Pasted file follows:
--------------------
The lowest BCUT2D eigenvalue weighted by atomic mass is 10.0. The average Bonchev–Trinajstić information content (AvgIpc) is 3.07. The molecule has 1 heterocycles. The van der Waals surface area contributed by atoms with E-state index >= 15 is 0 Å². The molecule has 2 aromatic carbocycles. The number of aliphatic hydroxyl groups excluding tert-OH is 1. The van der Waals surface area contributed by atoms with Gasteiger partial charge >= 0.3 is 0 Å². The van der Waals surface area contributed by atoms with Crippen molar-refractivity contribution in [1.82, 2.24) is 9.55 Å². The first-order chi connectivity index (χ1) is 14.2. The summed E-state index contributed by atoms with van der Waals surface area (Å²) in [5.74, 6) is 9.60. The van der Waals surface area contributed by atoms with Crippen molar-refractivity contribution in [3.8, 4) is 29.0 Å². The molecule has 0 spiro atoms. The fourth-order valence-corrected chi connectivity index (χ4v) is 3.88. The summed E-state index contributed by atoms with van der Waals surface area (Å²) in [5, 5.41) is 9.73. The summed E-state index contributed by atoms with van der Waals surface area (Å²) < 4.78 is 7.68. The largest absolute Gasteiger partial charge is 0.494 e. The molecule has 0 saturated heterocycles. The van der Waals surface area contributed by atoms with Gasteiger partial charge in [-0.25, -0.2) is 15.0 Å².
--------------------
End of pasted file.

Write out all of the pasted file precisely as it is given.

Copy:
The lowest BCUT2D eigenvalue weighted by atomic mass is 10.0. The average Bonchev–Trinajstić information content (AvgIpc) is 3.07. The molecule has 1 heterocycles. The van der Waals surface area contributed by atoms with E-state index >= 15 is 0 Å². The molecule has 2 aromatic carbocycles. The number of aliphatic hydroxyl groups excluding tert-OH is 1. The van der Waals surface area contributed by atoms with Gasteiger partial charge >= 0.3 is 0 Å². The van der Waals surface area contributed by atoms with Crippen molar-refractivity contribution in [1.82, 2.24) is 9.55 Å². The first-order chi connectivity index (χ1) is 14.2. The summed E-state index contributed by atoms with van der Waals surface area (Å²) in [5.74, 6) is 9.60. The van der Waals surface area contributed by atoms with Crippen molar-refractivity contribution in [3.8, 4) is 29.0 Å². The molecule has 0 spiro atoms. The fourth-order valence-corrected chi connectivity index (χ4v) is 3.88. The summed E-state index contributed by atoms with van der Waals surface area (Å²) in [5, 5.41) is 9.73. The summed E-state index contributed by atoms with van der Waals surface area (Å²) < 4.78 is 7.68. The largest absolute Gasteiger partial charge is 0.494 e. The molecule has 0 saturated heterocycles. The van der Waals surface area contributed by atoms with Gasteiger partial charge in [-0.25, -0.2) is 15.0 Å².